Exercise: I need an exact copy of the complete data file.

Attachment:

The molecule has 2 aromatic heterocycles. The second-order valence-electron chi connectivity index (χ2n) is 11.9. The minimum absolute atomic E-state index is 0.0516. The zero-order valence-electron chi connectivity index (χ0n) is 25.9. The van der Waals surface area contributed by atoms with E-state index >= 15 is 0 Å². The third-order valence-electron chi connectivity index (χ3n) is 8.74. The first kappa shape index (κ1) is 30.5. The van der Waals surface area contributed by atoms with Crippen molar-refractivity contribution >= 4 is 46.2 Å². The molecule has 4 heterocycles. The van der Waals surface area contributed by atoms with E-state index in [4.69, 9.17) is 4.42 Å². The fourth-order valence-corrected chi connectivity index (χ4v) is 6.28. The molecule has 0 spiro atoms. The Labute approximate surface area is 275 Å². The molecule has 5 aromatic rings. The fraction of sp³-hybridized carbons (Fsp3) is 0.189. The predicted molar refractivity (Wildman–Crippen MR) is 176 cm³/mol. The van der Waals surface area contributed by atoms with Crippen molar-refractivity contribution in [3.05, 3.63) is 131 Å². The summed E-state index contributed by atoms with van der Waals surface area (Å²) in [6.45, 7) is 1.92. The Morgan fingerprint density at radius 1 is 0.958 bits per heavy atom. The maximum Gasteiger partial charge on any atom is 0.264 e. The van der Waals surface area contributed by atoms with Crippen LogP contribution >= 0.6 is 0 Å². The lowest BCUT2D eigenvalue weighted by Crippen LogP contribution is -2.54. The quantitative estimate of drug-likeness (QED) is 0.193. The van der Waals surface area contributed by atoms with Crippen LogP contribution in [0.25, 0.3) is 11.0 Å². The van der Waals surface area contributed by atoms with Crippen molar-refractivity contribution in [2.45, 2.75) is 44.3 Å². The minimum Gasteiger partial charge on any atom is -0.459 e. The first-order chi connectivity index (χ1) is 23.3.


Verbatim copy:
The molecule has 2 aromatic heterocycles. The second-order valence-electron chi connectivity index (χ2n) is 11.9. The minimum absolute atomic E-state index is 0.0516. The zero-order valence-electron chi connectivity index (χ0n) is 25.9. The van der Waals surface area contributed by atoms with E-state index >= 15 is 0 Å². The third-order valence-electron chi connectivity index (χ3n) is 8.74. The first kappa shape index (κ1) is 30.5. The van der Waals surface area contributed by atoms with Crippen molar-refractivity contribution >= 4 is 46.2 Å². The molecule has 4 heterocycles. The van der Waals surface area contributed by atoms with E-state index in [4.69, 9.17) is 4.42 Å². The fourth-order valence-corrected chi connectivity index (χ4v) is 6.28. The molecule has 0 spiro atoms. The Labute approximate surface area is 275 Å². The molecule has 5 aromatic rings. The fraction of sp³-hybridized carbons (Fsp3) is 0.189. The predicted molar refractivity (Wildman–Crippen MR) is 176 cm³/mol. The van der Waals surface area contributed by atoms with Crippen molar-refractivity contribution in [3.05, 3.63) is 131 Å². The summed E-state index contributed by atoms with van der Waals surface area (Å²) in [6.45, 7) is 1.92. The Morgan fingerprint density at radius 1 is 0.958 bits per heavy atom. The maximum Gasteiger partial charge on any atom is 0.264 e. The van der Waals surface area contributed by atoms with Crippen LogP contribution >= 0.6 is 0 Å². The lowest BCUT2D eigenvalue weighted by Crippen LogP contribution is -2.54. The quantitative estimate of drug-likeness (QED) is 0.193. The van der Waals surface area contributed by atoms with Crippen LogP contribution in [0.25, 0.3) is 11.0 Å². The van der Waals surface area contributed by atoms with Crippen molar-refractivity contribution in [2.45, 2.75) is 44.3 Å². The minimum Gasteiger partial charge on any atom is -0.459 e. The first-order chi connectivity index (χ1) is 23.3.